How to Sear a Steak

Learning How to Sear a Steak is an essential cooking skill you’ll likely use all of your life! Our method sears the outside of the steak and then finishes the cooking by basting it with butter and aromatics. It takes around 10 minutes to complete, results in the most flavorful steak and can save you the worry of: what’s for dinner tonight?

How do you pan searHow to Sear a Steak

While the grill gets all the claim to fame as the best way to cook a nice piece of steak, we’re here to say that you may have overlooked your cast iron skillet as the top choice because it is so easy from start to finish and results in the most flavorful steak there ever was. We’re talking all about How to Sear a Steak here and to finish it off with the most chef-worthy trick there is: basting it with butter and aromatics at the end to infuse it with flavor! Using this method to pan sear steak you’ll end up with steak that tastes the same as the $80 ones served at steakhouses. You’ll never go back!

Let’s talk about the Steak!

We choose to pan sear a boneless rib-eye, but this method could also work with a NY strip steak or even a filet mignon so long as the cut is about 1 to 1-1/2 inches thick. If it’s thinner than it will cook faster. Any larger than this then we recommend searing on the stovetop and finishing the steak in the oven for a more even cook time. The same goes for a piece of steak with a bone in it as it just won’t cook as evenly as desired in the skillet.

Buy the best steak you can afford for this one, as it’s the star of the show. It will be so much cheaper than anything you’ll find at a steakhouse to cook this for yourself at home, so if possible spend the extra few dollars to get a grass-fed rib-eye if possible.

What is the best way to sear a steak

Tips for Pan Searing a Steak

There are only a few things you’re going to want to get right when making this recipe:

  1. Take the chill off the steak before cooking! If possible let the steak sit at room temperature for about an hour before you sear it. This step isn’t make or break, but as much as possible take the chill off the meat so there is less shock when the meat is cooked. It will result in a more tender steak, but certainly it doesn’t mean you shouldn’t cook the steak if you aren’t able to do this step.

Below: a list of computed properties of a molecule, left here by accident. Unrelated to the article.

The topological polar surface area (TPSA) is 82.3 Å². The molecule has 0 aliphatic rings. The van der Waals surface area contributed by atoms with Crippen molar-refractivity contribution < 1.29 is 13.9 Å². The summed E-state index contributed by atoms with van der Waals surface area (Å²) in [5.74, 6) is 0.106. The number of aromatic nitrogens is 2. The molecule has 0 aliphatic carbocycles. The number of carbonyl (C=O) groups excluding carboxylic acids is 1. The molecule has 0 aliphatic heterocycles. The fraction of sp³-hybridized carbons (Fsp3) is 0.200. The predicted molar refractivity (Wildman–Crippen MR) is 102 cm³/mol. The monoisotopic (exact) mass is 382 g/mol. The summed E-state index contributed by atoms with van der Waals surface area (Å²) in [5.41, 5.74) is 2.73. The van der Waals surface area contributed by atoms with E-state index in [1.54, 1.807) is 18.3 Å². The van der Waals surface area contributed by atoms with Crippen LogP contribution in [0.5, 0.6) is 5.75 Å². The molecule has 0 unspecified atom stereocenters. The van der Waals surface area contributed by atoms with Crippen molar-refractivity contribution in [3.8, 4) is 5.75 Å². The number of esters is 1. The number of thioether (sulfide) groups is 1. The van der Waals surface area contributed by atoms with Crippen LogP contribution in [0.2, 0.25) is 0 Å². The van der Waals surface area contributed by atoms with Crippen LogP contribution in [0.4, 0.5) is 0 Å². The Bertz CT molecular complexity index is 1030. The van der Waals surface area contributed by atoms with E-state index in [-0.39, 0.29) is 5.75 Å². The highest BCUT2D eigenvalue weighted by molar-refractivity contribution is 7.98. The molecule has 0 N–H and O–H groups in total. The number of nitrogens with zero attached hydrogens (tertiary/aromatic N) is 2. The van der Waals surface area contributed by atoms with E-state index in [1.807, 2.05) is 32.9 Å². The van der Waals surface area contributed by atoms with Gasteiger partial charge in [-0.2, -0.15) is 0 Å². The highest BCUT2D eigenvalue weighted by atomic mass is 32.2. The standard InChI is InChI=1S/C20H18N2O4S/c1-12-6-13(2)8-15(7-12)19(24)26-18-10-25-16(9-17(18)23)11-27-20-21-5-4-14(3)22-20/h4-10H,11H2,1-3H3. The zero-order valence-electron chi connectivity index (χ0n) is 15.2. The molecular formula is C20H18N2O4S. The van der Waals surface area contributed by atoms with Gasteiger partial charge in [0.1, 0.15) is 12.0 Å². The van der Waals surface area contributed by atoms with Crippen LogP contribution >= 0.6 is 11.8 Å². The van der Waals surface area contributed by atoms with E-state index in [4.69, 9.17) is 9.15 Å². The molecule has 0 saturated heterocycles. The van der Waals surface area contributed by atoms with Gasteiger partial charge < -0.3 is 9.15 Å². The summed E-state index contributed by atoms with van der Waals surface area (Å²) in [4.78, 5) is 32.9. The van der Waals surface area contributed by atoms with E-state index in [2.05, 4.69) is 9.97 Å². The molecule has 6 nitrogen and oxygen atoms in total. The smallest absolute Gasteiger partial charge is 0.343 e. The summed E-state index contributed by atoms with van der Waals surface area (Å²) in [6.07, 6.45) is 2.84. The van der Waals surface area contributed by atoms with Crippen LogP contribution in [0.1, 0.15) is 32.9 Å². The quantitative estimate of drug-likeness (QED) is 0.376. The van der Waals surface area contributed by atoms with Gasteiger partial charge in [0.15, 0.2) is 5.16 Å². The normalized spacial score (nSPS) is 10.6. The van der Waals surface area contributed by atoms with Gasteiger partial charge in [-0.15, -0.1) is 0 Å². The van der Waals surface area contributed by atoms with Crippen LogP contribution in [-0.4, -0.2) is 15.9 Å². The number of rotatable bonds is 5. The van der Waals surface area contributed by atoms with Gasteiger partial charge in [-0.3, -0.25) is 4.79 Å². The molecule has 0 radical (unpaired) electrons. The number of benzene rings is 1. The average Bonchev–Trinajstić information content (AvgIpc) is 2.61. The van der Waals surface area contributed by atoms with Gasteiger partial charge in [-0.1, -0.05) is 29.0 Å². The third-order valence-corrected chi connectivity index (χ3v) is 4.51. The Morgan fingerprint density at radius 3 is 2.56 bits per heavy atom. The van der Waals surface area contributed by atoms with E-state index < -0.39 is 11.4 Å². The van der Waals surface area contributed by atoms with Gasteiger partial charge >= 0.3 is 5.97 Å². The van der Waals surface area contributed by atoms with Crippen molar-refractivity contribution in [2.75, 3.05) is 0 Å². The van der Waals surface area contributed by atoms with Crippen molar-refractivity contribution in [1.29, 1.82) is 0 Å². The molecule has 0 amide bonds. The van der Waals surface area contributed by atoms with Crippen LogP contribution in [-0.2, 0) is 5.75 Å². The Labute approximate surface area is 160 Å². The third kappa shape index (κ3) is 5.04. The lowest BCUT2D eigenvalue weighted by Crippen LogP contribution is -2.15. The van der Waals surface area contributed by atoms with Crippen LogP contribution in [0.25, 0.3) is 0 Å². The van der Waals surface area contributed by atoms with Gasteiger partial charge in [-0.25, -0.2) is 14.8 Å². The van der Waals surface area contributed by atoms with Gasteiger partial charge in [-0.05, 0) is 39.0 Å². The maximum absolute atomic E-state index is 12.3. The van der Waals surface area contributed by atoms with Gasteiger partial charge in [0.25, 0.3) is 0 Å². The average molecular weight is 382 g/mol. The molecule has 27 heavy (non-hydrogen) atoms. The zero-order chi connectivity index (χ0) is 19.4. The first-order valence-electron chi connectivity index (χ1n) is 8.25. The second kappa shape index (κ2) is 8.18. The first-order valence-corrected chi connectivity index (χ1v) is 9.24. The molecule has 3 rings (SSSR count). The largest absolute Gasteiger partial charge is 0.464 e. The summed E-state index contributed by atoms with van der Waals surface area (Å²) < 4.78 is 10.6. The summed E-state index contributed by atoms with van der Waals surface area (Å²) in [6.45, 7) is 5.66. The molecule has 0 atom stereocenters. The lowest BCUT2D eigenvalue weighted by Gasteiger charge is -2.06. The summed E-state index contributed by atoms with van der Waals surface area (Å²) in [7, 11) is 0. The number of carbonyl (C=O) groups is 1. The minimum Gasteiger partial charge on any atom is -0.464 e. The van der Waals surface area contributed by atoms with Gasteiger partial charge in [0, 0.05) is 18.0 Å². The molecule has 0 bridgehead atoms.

2. Season the steak well! Place a generous amount of coarse sea salt before you cook it. We skip the pepper until after it’s been seared on one side because coarse ground pepper can burn at such a high heat.
  3. Preheat the pan! Get that pan nice and hot before you put the steak inside of it to get that caramelized sear on it. We recommend a cast iron skillet here. They aren’t expensive and have a lot of uses in the kitchen. If you don’t have one a heavy bottomed pan that heats evenly can work in a pinch, but don’t try this with a thin pan.
  4. Check the temperature! We so often talk about taking a temperature here at Lexi’s Clean Kitchen and it’s because it’s such an easy tool to make you a better cook. Probe the meat with an instant read thermometer towards the end of cooking to make sure it’s at the exact temperature you want it to be.

What temperature to cook a steak to

If you like rare steak, stop cooking at 125°F.

If you like medium-rare steak, stop cooking at about 130°F.

If you like medium steak, stop cooking at 140°F.

If you like a well-done steak stop cooking at 150ºF-155ºF.

Searing steak cast iron skillet

What to serve with a pan seared steak: